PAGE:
Aside from the pocket protector, the wristwatch has become a staple for any true geek. And we’re not just talking about any ordinary wrist-adorned device, it has to be unique — the dorkier, the better. So whether you’re a businessman, an athlete or an engineer, anyone looking to show off their geekery will surely love the latest creation from Terminus Electronics: a wearable that displays time using LEDs rather than the typical pair of rotating hands or digits.

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Dubbed DECKO, the half-dollar-sized watch reveals the time by animating 60 LEDs on a circuit board face. Admittedly, it is as basic of a “smartwatch” as they come with only a few features like motion and tap detection for wake-up, and light sensing for auto-brightness. Unlike most of its teched-out counterparts, however, the device boasts a low profile and can last for six to 12 months on a single coin-cell battery.

In order to tell time, the hour winds from 12 o’clock around to the current hour, while the minute hand animates in place after the hour hand stops. This allows both the hour and minute to be distinguishable even when they overlap.

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The low-power timepiece sleeps to save power when not in use, and wakes up when put into the usual horizontal viewing position. The watch can also be turned on and off by double-tapping the side of its case.

Time set mode is accessed with a quadruple tap of the watch, while a subsequent tap is required to start the process. This will cause the minute hand to begin rolling like a marble around the clock. From there, the time can be adjusted by simply rolling your wrist forward or backwards, and locked in by holding it steady.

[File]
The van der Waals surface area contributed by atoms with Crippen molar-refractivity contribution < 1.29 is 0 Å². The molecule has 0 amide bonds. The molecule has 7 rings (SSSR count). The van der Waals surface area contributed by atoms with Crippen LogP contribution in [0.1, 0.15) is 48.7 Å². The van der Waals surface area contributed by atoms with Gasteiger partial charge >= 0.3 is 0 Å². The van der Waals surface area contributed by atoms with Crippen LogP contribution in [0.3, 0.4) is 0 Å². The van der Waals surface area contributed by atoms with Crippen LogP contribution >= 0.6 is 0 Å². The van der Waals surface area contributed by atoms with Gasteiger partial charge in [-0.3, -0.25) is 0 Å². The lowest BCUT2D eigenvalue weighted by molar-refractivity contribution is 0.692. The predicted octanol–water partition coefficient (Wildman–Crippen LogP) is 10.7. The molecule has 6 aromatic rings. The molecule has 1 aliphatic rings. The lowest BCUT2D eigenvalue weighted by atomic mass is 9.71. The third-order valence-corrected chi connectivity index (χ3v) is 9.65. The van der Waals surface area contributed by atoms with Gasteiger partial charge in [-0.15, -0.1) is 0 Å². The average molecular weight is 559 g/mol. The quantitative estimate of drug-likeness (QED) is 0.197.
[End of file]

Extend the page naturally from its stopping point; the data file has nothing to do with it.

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An interesting feature of the DECKO is that it not only shows the time but how its embedded electronics work. Based on an Atmel | SMART SAM D21 MCU (which could be found the center of the face), the watch packs a 32 kHz crystal oscillator to keep time, an accelerometer to detect orientation and movement, and a light sensor to measure ambient light. The electronics are soldered to the board and housed inside a rugged metal case that is available in aluminum (black or silver) and brass.

What’s more, the wearable is water-resistant and fully customizable. The case fits standard 18mm NATO and ZULU straps, enabling you to mix and match various styles — ranging from steampunk for Maker Faire to patriotic for 4th of July celebrations. DECKO is available in a caseless version as well, which gives Makers the choice of designing their own enclosure for the inner PCB face.

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Does this look like a watch you’d love to have? Head over to DECKO’s Kickstarter page, where the team is currently seeking $60,000. The first batch of devices is slated to begin shipping in November 2015.

Exploring Atmel’s new microcontrollers, IoT and wearables

More and more companies, regardless of their vertical, are trying to get closer to their customers and see various aspects of the internet of things (IoT) as the way to do so. For a good example, here is Salesforce Wear Developer Pack which, as they say: